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Does Our Current Tax System Really Support Small Business?

Friday, 06 May 2011   (0 Comments)
Posted by: Author: Vuyisa Qabaka
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Does Our Current Tax System Really Support Small Business?
A tax system which supports small business has always been a popular cause.National Treasury has recognised this with several SME tax incentives within s 12E and has previously stated that "internationally, it is recognised that small and medium enterprises have an important role in economic development and employment creation”.In legislating the SME tax incentives, it was hoped that they would "markedly improve the cash flows of growing small businesses and further enhance the potential for this sector to create jobs”.While such incentives may have resulted in some limited relief,it is argued here that the actual structure of South Africa’s current tax system is so heavily biased against small businesses that any such relief is negligible.

The cause of this bias is that our current system neglects the fact that the corporate tax, which is levied on these small businesses, is in fact shouldered by the people who own these businesses.It makes intuitive sense that there is no real difference between the single shareholder of the company and the company itself.The more taxes the company pays, the less is available to the shareholder from which to live.The profits from the company are, after all, the SME owner’s sole income stream.The examples below show just how punitive the current system is.
Before turning to the examples, it is proposed here that SMEs should be taxed similarly to trusts to the extent that the income from the company should be vested in the shareholder and taxed in his/her personal capacity along with any other income that he/she may have such as interest.Essentially corporate taxes are ‘integrated’ with the personal taxes.In this way, the company does not pay any taxes but rather the income from the company is taxed in the hands of the shareholder.This mode of taxation recognises that there is no substantive difference between the company and the shareholder insofar as SMEs are concerned.From an administrative perspective, the company can withhold the taxes and pay it over to SARS on the shareholder’s behalf in exactly the same way that employees’ tax is withheld by the company on behalf of the employee.The shareholder would then be able to claim a tax credit on the taxes withheld by the company.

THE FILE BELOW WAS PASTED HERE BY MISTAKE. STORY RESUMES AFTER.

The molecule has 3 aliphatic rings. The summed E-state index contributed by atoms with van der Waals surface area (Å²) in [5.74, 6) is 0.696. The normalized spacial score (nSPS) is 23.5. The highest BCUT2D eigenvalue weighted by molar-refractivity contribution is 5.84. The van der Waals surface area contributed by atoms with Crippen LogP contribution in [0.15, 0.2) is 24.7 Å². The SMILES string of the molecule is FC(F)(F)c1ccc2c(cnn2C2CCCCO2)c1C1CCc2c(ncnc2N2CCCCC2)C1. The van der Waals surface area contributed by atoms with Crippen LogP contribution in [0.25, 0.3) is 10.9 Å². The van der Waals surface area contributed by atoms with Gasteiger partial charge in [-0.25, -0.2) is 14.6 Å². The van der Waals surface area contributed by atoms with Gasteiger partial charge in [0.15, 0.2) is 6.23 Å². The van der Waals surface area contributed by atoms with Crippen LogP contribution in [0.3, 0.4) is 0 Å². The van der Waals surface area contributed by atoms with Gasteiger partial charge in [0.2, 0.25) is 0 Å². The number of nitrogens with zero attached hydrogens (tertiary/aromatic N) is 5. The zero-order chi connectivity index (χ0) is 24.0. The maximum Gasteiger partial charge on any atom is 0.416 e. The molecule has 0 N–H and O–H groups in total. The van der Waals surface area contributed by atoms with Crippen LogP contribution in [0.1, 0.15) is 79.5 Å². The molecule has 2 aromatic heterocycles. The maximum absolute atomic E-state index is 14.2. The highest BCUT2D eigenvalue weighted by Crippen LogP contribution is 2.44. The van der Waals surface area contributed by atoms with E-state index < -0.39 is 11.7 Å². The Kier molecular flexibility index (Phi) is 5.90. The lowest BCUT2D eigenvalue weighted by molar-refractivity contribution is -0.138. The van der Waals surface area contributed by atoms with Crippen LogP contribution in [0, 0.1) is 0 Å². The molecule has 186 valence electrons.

The two systems – our current system and the integrated one – can now be compared by way of an example.To simplify things, the examples below assume the corporation to have a taxable income of R100 000, one shareholder who does not earn any other income other than from the company and that the company distributes all of its after-tax profits.Because the company makes this distribution to which STC is applied, the effective rate of 35.2% is applicable and not 28% .Example 1.1 gives the tax consequences under an integrated system.As can be seen, the R100 000 is attributable to the shareholder who pays schedule tax on it at 18%. From this is deducted the primary rebate as well as the corporation withholding tax of R35 200 which was levied at the company level but is incurred at the individual level.The overall position is that the shareholder will receive a tax refund of R26 956 with the company paying R35 200 on his/her behalf.The overall position is an effective tax rate of 8.244% which is exactly what it would have been had the income been subject to schedule tax only, for example if it were a salary earned.

Example 1.1: An integrated system 
(all amounts in Rand)
Taxable income attributable to individual = 100 000
Corporate ‘withholding’ taxes paid = 100 000*0.352 = 35 200
Schedule tax payable on company earnings attribution = 100 
000*0.18 = 18 000
Primary rebate = (9 756)
Tax credit = (35 200)
Tax refund = 18 000 – 9 756 – 35 200 = 26 956
Effective tax rate = (35 200 – 26 956)/100 000 = 8.244%
Example 1.2 shows the taxes payable under South Africa’s current tax code.The company is taxed on its R100 000 earnings as though it is truly a separate person from its shareholder yielding taxes payable of R35 200 with an effective rate of 35.2%.
Example 1.2: Current system
(all amounts in Rand)
Company taxable income = 100 000
Corporate tax payable = 100 000*0.352 = 35 200
Tax applicable at the shareholder level = N/A
Effective tax rate = 35 200/100 000 = 35.2%
When the two approaches are juxtaposed like this, the inequity of the current system is glaring.It is unfair on several levels.Firstly, it is regressive taxation of the worst kind.A person such as this hypothetical taxpayer earning R100 000 should be in the lowest income tax bracket with an effective rate of 8.2% but is actually subject to a tax rate of 35.2%.Based on the 2010 personal tax tables, this is the rate at which a salary earner of R1 400 000 pays. One way of defining the extent of the overpayment is to simply take the difference in the two rates being 27% (35.2% – 8.2%). To emphasis the regressive nature of this taxation, if the same exercise is undertaken for a higher income of R600 000 instead of R100 000 the overpayment, as measured by the difference in effective tax rates under the two systems, is only 6.3%.The excess burden is clearly greater for the lower income individual.That is, less the small business owner makes, the more he/she is overtaxed.